The Making of a Connoisseur

December 1, 2016

My first job was a cashier position at Stambaugh-Thompson’s which was a hardware and lumber store in Western Pennsylvania. I worked the front line primarily, but throughout my three years, I also worked the lumber desk, the lumber yard, and the return desk.  All of these areas were still cashier-level positions; however, each place was very specific to that area in these different roles.  Not many cashiers worked all areas unless as a supervisor.

When I moved, I became certified as a nurse’s aide (CNA), which is the frontline staff in a long-term care facility, St. Paul Homes. Throughout my decade employment, I worked on several units as a CNA but also held several different positions:  activity aide, [interim] activity director, and a fitness therapist assistant. Interestingly, these were, for the most part, lateral positions within the home.  And as long as I maintained my certification, I filled in when they needed CNAs on the weekend or night shift, and also filled in for the activities department on special events.

I mention these not to provide my resume, but because I have been reflecting upon my career path recently.  It is clear that from these first 13 years, it is not a linear path.  Then add a decade of graduate school (PhD in Sociology), teaching undergraduate courses in various Sociology and Human Development topics, multiple research projects as well as working odd jobs from temp agencies to personal training.  The collection of these experiences have landed me where I am today:  A government civilian defending Navy networks!  I began as a metric analyst in software development, and now I am in the project management office.

Yes, it really is quite an unbelievable squiggly path!

In a recent podcast, I listened to an author talk about leaders being experts at what they do because it makes them stand out. Similarly, Drs. Jackie and Kevin Frieberg uses being a connoisseur as one of their 12 strategies for becoming a “person of impact“.  According to Meriam-Webster, a connoisseur is “one who understands details, techniques, or principles of an art AND is competent to act as a critical judge”.  At work, we call these people subject matter experts (SMEs), defined as a “person with bona fide expert knowledge about what it takes to do a particular job” (OPM.gov).  I ask myself frequently:

In what field am I a connoisseur?  In what domain am I a subject matter expert?

Last week, I was spending quality time with a dear colleague in New Orleans. I expressed this same sentiment and shared how so often I feel like I am not “very good” at anything – hardly a connoisseur.  For example, I feel like I am not a “good christian”.  I am not a “good democrat”.  I am not a “good academic”.  And I am not a “good government civilian”.  I did not mean this in a deprecating way so much as when I said “good” I really meant “conventional”.  My friend summed it up accurately, “I wouldn’t say that you’re ‘not a good…X…’ it’s just that you are a different academic, a different christian, etc… We are all unique and we choose our own paths for what is best for us at the time”.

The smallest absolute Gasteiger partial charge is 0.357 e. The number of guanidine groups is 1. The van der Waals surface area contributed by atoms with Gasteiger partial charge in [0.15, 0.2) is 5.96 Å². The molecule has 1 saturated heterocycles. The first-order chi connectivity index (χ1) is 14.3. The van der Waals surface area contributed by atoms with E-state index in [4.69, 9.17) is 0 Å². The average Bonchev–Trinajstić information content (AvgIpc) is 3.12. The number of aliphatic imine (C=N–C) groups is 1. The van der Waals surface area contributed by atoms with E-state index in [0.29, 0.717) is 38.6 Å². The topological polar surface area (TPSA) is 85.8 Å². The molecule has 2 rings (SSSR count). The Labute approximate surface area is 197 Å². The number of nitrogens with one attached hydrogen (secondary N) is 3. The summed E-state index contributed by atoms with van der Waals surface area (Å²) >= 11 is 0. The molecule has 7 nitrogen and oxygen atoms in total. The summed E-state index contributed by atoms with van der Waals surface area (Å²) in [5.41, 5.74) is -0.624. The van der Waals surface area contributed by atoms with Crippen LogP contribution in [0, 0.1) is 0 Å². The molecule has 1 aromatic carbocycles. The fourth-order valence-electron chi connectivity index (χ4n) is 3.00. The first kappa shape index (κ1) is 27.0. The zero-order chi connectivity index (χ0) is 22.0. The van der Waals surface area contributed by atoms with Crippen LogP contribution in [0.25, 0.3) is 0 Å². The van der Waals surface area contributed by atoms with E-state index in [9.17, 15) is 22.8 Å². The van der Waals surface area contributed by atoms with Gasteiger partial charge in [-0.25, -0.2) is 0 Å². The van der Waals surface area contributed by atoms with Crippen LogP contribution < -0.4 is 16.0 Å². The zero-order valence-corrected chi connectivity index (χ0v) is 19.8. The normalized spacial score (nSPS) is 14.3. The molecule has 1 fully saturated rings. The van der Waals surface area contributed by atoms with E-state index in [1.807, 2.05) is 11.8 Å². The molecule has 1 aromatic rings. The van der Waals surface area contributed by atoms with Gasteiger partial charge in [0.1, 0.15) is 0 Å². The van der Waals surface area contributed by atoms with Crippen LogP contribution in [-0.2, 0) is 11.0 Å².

What I know is I am a lifelong learner.  My work record proves it.  I have always worked on the frontline, and yet, I have always been engaged at all levels. There was never a supervisor or boss that I did not know or personally meet. I would say that if they were asked about me, most would likely remember me.  Not because I was a stellar employee with a great record to help me move up the ladder of success.  In actuality, quite the opposite.  My employee records probably reflect the most conventional thing about me!  They certainly do not reflect a lot of awards, bonuses, or tangible rewards; however, I do feel that I was rewarded simply because I learned something, not just from the work itself but mainly from the people I worked with and for (e.g. customers, residents).

I pushed and continue to push boundaries at work. 

I tend to make co-workers more uncomfortable than comfortable (which may help explain my employee records).  But I am proud to say that I never allow my job “success”, however defined, to slow me down in becoming a better person, or slow my growth trajectory.  Working on the frontline, I see myself as key in helping others to grow AND feel as if they are cared for in whatever capacity I am able.  Selfishly, I cannot become stale at doing the same old boring, mundane routinization of a job, even though I may be employed for multiple years or a decade in the same organization.

I absolutely refuse to be like so many I know… DEAD PEOPLE WORKING!

As I search and explore my next position or career opportunity, I will continue to become a connoisseur. I like to use Seth Godin’s concept of becoming “the best in the world at being an idiosyncratic exception to the standard” (The Dip).

That is, being the best in the world at being …Rebecca Siders!

And in so doing, I hope to make an impact in your life so that you will become a connoisseur of YOU!

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